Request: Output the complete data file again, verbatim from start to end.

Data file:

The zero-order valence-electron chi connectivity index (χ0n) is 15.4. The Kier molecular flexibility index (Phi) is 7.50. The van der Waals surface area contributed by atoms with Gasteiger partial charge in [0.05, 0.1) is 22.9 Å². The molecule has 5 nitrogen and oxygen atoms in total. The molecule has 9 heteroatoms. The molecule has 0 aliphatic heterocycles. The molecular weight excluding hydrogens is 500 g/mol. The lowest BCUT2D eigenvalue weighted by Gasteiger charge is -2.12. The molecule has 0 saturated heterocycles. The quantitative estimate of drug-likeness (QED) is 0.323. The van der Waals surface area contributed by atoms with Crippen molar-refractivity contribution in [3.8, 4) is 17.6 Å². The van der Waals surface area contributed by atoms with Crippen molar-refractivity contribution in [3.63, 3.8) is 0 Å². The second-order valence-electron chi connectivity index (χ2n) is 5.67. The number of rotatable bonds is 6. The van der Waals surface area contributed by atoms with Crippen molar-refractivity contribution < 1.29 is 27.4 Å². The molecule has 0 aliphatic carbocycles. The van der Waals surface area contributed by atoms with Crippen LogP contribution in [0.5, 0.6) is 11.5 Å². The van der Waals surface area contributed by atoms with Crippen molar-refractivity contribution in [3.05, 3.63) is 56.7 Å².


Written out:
The zero-order valence-electron chi connectivity index (χ0n) is 15.4. The Kier molecular flexibility index (Phi) is 7.50. The van der Waals surface area contributed by atoms with Gasteiger partial charge in [0.05, 0.1) is 22.9 Å². The molecule has 5 nitrogen and oxygen atoms in total. The molecule has 9 heteroatoms. The molecule has 0 aliphatic heterocycles. The molecular weight excluding hydrogens is 500 g/mol. The lowest BCUT2D eigenvalue weighted by Gasteiger charge is -2.12. The molecule has 0 saturated heterocycles. The quantitative estimate of drug-likeness (QED) is 0.323. The van der Waals surface area contributed by atoms with Crippen molar-refractivity contribution in [3.8, 4) is 17.6 Å². The van der Waals surface area contributed by atoms with Crippen molar-refractivity contribution in [3.63, 3.8) is 0 Å². The second-order valence-electron chi connectivity index (χ2n) is 5.67. The number of rotatable bonds is 6. The van der Waals surface area contributed by atoms with Crippen molar-refractivity contribution < 1.29 is 27.4 Å². The molecule has 0 aliphatic carbocycles. The van der Waals surface area contributed by atoms with Crippen LogP contribution in [0.5, 0.6) is 11.5 Å². The van der Waals surface area contributed by atoms with Crippen molar-refractivity contribution in [3.05, 3.63) is 56.7 Å².